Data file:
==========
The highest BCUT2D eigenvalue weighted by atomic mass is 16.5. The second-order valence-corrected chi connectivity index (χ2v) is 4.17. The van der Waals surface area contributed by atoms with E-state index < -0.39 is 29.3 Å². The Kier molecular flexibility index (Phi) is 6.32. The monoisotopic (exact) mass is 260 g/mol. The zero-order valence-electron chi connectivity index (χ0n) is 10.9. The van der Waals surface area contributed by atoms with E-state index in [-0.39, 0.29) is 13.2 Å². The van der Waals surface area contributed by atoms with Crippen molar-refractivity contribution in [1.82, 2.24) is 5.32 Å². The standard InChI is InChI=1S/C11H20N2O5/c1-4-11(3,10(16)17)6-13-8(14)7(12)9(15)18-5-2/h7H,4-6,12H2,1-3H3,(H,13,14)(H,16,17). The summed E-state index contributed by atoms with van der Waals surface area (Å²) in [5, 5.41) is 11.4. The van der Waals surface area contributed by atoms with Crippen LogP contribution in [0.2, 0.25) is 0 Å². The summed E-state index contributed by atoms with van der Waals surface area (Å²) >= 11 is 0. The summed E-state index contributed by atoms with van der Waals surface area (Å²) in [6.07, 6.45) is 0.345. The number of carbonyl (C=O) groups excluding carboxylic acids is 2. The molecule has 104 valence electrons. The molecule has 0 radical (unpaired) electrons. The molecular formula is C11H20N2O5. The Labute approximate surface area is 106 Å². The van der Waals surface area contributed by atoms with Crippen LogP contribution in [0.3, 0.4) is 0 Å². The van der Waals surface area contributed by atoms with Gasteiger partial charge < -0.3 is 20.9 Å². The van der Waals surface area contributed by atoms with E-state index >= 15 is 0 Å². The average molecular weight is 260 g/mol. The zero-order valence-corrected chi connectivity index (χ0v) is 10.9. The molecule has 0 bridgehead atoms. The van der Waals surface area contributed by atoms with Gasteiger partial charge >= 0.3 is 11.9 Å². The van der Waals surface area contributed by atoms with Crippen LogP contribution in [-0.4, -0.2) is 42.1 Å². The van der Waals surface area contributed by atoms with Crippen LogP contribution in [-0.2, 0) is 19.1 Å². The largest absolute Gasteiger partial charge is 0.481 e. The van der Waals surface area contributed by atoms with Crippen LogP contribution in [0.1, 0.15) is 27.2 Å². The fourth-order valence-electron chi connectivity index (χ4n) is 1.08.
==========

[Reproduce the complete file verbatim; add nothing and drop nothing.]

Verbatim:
The highest BCUT2D eigenvalue weighted by atomic mass is 16.5. The second-order valence-corrected chi connectivity index (χ2v) is 4.17. The van der Waals surface area contributed by atoms with E-state index < -0.39 is 29.3 Å². The Kier molecular flexibility index (Phi) is 6.32. The monoisotopic (exact) mass is 260 g/mol. The zero-order valence-electron chi connectivity index (χ0n) is 10.9. The van der Waals surface area contributed by atoms with E-state index in [-0.39, 0.29) is 13.2 Å². The van der Waals surface area contributed by atoms with Crippen molar-refractivity contribution in [1.82, 2.24) is 5.32 Å². The standard InChI is InChI=1S/C11H20N2O5/c1-4-11(3,10(16)17)6-13-8(14)7(12)9(15)18-5-2/h7H,4-6,12H2,1-3H3,(H,13,14)(H,16,17). The summed E-state index contributed by atoms with van der Waals surface area (Å²) in [5, 5.41) is 11.4. The van der Waals surface area contributed by atoms with Crippen LogP contribution in [0.2, 0.25) is 0 Å². The summed E-state index contributed by atoms with van der Waals surface area (Å²) >= 11 is 0. The summed E-state index contributed by atoms with van der Waals surface area (Å²) in [6.07, 6.45) is 0.345. The number of carbonyl (C=O) groups excluding carboxylic acids is 2. The molecule has 104 valence electrons. The molecule has 0 radical (unpaired) electrons. The molecular formula is C11H20N2O5. The Labute approximate surface area is 106 Å². The van der Waals surface area contributed by atoms with Crippen LogP contribution in [0.3, 0.4) is 0 Å². The van der Waals surface area contributed by atoms with Gasteiger partial charge < -0.3 is 20.9 Å². The van der Waals surface area contributed by atoms with E-state index >= 15 is 0 Å². The average molecular weight is 260 g/mol. The zero-order valence-corrected chi connectivity index (χ0v) is 10.9. The molecule has 0 bridgehead atoms. The van der Waals surface area contributed by atoms with Gasteiger partial charge >= 0.3 is 11.9 Å². The van der Waals surface area contributed by atoms with Crippen LogP contribution in [-0.4, -0.2) is 42.1 Å². The van der Waals surface area contributed by atoms with Crippen LogP contribution in [-0.2, 0) is 19.1 Å². The largest absolute Gasteiger partial charge is 0.481 e. The van der Waals surface area contributed by atoms with Crippen LogP contribution in [0.1, 0.15) is 27.2 Å². The fourth-order valence-electron chi connectivity index (χ4n) is 1.08.